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Obama praises Dorothy Height as 'godmother of civil rights'

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President Obama delivers the eulogy at the memorial service for civil rights icon Dorothy Height on Thursday at National Cathedral.

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By Krissah Thompson
Washington Post Staff Writer
Thursday, April 29, 2010; 1:02 PM

Civil rights icon Dorothy Height's eulogy was the third that President Obama has delivered since taking office. The others were for the late Sen. Edward Kennedy (D-Mass.) and the miners who died this month in a West Virginia mine collapse.

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Kennedy's funeral allowed the president to embrace the senator's legacy and pay homage to a key supporter. Honoring the miners enabled the president to connect with a suffering working-class community and show empathy for a bloc that did not back him at the polls.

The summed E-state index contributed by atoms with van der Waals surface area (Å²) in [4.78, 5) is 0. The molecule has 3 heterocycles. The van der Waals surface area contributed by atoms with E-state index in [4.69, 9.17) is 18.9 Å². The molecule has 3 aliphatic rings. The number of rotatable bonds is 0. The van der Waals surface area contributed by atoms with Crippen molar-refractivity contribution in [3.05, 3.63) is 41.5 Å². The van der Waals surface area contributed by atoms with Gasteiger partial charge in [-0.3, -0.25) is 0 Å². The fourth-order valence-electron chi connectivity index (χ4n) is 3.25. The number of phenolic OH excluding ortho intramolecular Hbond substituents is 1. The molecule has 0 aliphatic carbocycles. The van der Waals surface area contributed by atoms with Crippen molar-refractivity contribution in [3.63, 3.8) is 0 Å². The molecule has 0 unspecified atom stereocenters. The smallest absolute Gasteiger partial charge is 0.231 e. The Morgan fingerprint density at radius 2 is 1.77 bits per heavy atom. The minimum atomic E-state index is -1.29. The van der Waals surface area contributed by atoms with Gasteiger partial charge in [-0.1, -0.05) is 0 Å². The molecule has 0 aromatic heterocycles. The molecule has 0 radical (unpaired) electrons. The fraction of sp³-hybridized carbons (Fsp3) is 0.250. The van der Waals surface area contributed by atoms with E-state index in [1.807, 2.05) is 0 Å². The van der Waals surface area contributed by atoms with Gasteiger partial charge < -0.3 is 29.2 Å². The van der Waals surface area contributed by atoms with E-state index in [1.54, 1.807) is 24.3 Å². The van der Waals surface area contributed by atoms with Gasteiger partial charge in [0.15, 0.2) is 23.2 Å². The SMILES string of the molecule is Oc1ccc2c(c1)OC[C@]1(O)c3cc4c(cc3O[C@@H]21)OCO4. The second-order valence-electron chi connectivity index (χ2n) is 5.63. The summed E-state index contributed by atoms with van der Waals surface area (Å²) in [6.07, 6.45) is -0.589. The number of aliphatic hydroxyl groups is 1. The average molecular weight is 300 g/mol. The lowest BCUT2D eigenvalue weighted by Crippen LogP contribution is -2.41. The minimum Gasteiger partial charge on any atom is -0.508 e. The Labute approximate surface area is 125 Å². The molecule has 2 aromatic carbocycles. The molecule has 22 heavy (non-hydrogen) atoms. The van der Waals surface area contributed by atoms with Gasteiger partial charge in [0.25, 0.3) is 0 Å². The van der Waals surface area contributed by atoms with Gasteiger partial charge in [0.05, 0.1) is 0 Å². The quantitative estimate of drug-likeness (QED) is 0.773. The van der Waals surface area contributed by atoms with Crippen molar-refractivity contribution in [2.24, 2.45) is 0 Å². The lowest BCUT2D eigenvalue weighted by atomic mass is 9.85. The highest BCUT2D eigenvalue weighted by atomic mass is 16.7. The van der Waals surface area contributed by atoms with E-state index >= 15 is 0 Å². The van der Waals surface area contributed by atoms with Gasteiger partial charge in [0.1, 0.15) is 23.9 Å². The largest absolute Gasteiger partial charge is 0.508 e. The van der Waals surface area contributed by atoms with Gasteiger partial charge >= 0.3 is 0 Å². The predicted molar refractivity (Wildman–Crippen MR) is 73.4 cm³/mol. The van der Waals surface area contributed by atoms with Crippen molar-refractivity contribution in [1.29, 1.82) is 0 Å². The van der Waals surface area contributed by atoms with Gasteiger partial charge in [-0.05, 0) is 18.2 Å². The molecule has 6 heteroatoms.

Height's services were different, packed with both historical references and light moments. Before taking the pulpit to speak, Obama sat next to his wife, bobbing his head as gospel artist BeBe Winans sang "Stand." Obama smiled as he listened to friends tell stories about Height daring to play basketball for her school team long before it was acceptable for women to do so.

Poet Maya Angelou offered a reading and Camille Cosby also paid tribute to Height, who led the National Council of Negro Women for decades and marched with the Rev. Martin Luther King Jr.

Obama praised Height as the "godmother of civil rights," becoming a stalwart of the movement even at personal risk. He said she "deserves a place" in our history books and America's memory and noted that anyone who had lived long enough to have an 88-year old nephew had "lived a full life."

Height was 98 when she died last week.

Obama spoke of the period in which Height was raised, when lynching was still commonplace, black people were legally denied opportunities and slavery was still a fairly recent memory for some.

Then he placed himself as an heir of Height's work, as he has often done, thanking civil rights leaders for being the "Moses generation" that led their people out of the desert. Obama refers to his generation as the "Joshua" generation, referring to the biblical successor to Moses, leading his people to the promised land.

"It's because of her that Michelle and I are here," Obama said to applause from those who had gathered to honor Height.


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